By Margaret Vergolia
After 11 bilateral diplomatic meetings during the last six years and billions of Saudi petrodollars poured into Egypt’s fragile economy during the current persidency of Abdel Fattah al-Sisi, Saudi Arabia and Egypt reached on April 9 a resolution on the demarcation of their maritime boundaries, putting officially two uninhabited islands in a strategic corner of the Red Sea under Saudi control.
By transferring sovereignty of Tiran and Sanafir – which straddle the strategic Straits of Tiran at the mouth of the Gulf of Aqaba – Cairo was promised even more aid and investments by the Saudis, including a Red Sea bridge proposal to link the two Sunni Muslim countries and thus to further strengthen their strategic partnership in the wider region.
But the announcement sparked furious protests in Egypt. “Sisi out” and “We own the land” chanted angry protesters in Cairo and Alexandria on Friday, arguing that under the Egyptian Constitution the president has no authority to give up territory. Dozens were arrested.
“We did not surrender our rights but we restored the rights of others,” Mr Sisi said publicly defending his decision, asserting that Tiran and Sanafir always belonged to the Saudis and that the were only put under Egyptian control in 1950 amid concerns that Israel might seize them.
Indeed Israel took control of the islands in the 1967 Six-Day War and returned them to Egypt in 1982, after the full implementation of the Camp David Accords. As part of the Israel-Egypt peace agreement, a US-led force (MFO) set up ever since an observation post on the island of Tiran, in order to ensure the freedom of movement of Israeli vessels through the strategic straits.
Three and a half decades later, Tiran and Sanafir have now a new story to tell by shedding light on Israel’s secret relations with Saudi Arabia: two countries that have no formal ties, but gradually build a strategic dialogue over regional issues, particularly concerning the growing regional influence of Shia-led Iran.
According to Israeli Defense Minister Moshe Yaalon Riyadh not only was the transfer plan of the two islands prior approved by Israel and the United States, but also Saudis gave written assurances to Tel Aviv that there will be no implications for Israeli shipping from Israel’s only Red Sea port in Eilat through the Strait of Tiran.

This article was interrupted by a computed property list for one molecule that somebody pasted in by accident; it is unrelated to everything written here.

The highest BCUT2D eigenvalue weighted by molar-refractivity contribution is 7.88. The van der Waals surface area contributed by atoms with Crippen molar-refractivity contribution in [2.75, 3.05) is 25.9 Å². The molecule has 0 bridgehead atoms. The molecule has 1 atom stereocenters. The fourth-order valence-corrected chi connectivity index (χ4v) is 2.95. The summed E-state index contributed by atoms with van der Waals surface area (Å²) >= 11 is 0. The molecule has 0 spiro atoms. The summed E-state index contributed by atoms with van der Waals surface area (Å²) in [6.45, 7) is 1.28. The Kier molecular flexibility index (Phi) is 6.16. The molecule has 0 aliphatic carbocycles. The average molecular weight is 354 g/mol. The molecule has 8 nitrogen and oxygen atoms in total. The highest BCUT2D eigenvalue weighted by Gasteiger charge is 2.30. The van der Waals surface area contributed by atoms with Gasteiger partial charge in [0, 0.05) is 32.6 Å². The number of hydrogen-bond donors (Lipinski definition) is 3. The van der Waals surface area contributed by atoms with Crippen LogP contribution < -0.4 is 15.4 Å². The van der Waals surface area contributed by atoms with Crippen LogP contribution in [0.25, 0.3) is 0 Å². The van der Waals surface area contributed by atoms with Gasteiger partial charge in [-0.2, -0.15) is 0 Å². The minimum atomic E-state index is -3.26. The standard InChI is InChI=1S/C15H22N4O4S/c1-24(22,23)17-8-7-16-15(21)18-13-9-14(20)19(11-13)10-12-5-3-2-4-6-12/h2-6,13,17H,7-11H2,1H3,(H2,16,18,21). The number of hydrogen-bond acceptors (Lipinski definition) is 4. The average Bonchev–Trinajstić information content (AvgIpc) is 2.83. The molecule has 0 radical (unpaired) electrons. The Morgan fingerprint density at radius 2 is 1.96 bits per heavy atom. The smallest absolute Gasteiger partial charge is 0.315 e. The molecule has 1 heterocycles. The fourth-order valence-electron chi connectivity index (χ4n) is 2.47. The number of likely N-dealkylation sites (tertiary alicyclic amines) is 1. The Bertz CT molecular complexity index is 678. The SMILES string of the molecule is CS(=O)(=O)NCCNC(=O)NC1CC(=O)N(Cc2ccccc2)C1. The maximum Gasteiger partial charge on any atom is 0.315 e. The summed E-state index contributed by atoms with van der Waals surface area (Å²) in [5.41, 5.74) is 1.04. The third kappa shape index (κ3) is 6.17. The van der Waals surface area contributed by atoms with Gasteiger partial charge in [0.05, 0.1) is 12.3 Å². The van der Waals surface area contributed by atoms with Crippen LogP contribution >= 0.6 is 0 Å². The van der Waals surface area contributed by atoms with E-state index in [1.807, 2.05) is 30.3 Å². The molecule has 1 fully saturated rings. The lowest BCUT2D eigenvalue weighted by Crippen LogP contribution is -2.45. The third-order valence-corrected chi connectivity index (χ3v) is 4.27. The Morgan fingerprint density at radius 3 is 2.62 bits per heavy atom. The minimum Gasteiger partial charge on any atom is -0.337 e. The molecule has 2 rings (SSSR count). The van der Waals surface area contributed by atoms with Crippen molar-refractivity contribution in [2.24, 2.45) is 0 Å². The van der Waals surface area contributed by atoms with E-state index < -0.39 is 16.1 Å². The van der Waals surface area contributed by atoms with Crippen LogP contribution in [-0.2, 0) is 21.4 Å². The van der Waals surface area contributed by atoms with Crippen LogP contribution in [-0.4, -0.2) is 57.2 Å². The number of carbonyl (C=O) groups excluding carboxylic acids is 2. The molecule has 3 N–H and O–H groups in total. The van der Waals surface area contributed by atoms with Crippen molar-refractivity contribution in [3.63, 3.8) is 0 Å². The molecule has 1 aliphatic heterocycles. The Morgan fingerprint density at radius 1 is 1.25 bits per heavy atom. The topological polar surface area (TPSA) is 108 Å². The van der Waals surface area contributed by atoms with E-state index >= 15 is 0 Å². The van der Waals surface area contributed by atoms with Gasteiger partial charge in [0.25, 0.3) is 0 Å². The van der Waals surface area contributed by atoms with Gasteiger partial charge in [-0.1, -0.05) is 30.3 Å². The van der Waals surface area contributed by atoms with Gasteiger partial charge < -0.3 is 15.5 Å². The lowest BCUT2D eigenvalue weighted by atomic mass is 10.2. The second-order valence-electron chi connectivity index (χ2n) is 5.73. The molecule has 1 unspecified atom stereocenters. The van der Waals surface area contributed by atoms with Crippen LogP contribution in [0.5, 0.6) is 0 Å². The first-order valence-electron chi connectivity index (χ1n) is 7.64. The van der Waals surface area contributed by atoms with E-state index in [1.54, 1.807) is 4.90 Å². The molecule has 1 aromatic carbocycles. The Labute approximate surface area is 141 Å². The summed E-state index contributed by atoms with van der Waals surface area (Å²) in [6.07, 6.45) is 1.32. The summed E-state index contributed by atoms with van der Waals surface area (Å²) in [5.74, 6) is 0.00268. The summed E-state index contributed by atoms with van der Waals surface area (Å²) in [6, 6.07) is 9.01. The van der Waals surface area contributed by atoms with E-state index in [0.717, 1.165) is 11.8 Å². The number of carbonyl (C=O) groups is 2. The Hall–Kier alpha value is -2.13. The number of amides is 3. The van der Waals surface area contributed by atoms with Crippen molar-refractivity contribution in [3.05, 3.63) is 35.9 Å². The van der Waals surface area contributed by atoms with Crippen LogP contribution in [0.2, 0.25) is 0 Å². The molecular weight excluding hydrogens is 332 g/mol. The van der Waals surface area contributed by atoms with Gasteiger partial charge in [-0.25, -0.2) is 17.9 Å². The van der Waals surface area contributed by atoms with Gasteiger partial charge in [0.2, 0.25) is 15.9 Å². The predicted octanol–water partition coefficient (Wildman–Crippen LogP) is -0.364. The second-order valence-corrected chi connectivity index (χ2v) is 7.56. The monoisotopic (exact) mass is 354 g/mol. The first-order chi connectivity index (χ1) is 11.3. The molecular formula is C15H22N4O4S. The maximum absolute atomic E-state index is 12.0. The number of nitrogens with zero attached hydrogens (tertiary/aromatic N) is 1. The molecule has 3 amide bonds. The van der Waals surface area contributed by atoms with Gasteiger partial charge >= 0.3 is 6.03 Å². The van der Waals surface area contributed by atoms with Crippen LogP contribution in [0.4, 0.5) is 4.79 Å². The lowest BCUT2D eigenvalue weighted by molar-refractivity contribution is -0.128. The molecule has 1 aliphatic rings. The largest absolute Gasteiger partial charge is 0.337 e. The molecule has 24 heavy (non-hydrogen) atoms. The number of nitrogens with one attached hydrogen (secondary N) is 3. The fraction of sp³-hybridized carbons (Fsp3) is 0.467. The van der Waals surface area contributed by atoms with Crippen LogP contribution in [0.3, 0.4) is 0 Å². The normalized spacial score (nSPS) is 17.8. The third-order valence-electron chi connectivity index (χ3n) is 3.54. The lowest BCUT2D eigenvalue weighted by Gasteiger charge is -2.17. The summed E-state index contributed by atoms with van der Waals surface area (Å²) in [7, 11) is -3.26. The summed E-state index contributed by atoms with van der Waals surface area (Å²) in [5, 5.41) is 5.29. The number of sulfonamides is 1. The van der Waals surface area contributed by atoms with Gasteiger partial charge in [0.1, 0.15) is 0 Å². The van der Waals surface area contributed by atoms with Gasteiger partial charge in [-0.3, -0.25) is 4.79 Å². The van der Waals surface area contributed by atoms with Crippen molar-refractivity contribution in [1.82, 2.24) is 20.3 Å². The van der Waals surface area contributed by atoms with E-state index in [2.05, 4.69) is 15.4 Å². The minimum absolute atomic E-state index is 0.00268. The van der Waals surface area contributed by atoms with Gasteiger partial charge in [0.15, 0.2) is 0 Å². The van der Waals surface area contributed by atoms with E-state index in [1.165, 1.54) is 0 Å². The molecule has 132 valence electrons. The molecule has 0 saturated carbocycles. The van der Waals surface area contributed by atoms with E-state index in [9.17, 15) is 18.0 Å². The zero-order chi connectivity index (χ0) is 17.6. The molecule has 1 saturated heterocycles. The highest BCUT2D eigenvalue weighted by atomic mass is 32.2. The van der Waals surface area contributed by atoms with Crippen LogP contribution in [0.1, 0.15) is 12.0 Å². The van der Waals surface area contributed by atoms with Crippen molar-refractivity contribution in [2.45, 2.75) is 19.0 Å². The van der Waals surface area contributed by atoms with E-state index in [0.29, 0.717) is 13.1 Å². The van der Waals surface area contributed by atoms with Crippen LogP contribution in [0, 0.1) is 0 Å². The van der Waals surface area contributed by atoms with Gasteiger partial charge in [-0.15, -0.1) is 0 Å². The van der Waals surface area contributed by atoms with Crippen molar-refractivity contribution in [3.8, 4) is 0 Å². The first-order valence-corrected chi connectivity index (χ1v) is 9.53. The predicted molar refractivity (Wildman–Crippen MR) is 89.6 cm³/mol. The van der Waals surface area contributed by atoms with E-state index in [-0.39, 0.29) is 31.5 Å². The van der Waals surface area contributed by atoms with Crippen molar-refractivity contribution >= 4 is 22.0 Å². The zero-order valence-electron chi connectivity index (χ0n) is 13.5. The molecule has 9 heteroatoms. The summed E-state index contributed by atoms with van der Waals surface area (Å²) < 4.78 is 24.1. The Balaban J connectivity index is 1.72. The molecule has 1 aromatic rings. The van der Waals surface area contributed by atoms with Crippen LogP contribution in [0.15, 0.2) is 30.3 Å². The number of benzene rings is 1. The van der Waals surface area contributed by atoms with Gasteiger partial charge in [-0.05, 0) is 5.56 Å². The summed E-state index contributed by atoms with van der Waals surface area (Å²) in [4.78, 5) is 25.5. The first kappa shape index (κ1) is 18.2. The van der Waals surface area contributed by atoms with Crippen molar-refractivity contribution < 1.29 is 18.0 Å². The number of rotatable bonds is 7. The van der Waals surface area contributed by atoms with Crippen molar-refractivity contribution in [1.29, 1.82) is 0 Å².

“There is no doubt that the relationship between Egypt and Israel is at a higher level than ever before. It is also clear that Saudi Arabia has many interests that are linked to Israeli interests”, noted Yaakov Amidror, a former director of Israel’s National Security Council, speaking to Israel’s Army Radio. “I would also add Jordan to this. I think that there are great common interests here, which serve as a good basis for various relationships,” he said.
“We have an interest in expanding the cooperation in the Sunni axis, which is struggling against the radical axis headed by Iran,” told Tzachi Hanegbi, the chairman of the Foreign Affairs and Defense Committee and a close confidant of Prime Minister Benjamin Netanyahu, according to Reuters. “The more the Saudis, and the Gulf states in general, connect to the countries with which we are at peace and create with them a strategic front against ISIS, Iran, Hezbollah, against all the players that are our actual enemies, ultimately the effect will be unifying and not weakening.”
Writing in “Al-Monitor”, senior columnist and political analyst for Israeli newspapers Βen Caspit, notes that the Egyptian transfer of the islands to Saudi Arabia could even set a precedent for regional land swaps, as part of future efforts to resolve the Israeli-Palestinian conflict.
“Egypt would enlarge Gaza southward and allow the Gaza Strip’s Palestinians more open space and breathing room. In exchange for this territory, Egypt would receive from Israel a narrow strip the length of the borderline between the two countries, the Israeli Negev desert region from Egyptian Sinai”, he writes. “The Palestinians, in contrast, would transfer the West Bank settlement blocs to Israel. Jordan could also join such an initiative; it could contribute territories of its own and receive others in exchange.”
In this context he describes the reconciliation attempts between Israel and Turkey as imponderable. Citing a highly placed Israeli official who spoke on condition of anonymity, Βen Caspit writes that “the Egyptians don’t want to see the Turks in the Gaza Strip”. “In the current state of affairs”, he concludes, “it is possible that the Turks and Israelis will accept the fact that they can’t come to a full agreement, and will settle for a partial rapprochement: an exchange of ambassadors, limited warming of relations and nothing more.”
All this “divide and rule” tactics and even more are expected to be thoroughly discussed during US President Barack Obama’s visit this week in Saudi Arabia. At the top of his agenda are issues like counterterrorism and bolstering ballistic missile defense systems, as well as the global economy, given the sharp drop in oil prices. Accompanied by his defense chief Ashton Carter, Obama will meet Saudi King Salman on Wednesday and then he will attend a summit with other leaders of the Gulf Cooperation Council on Thursday, before he leaves for his 5-day trip to Europe.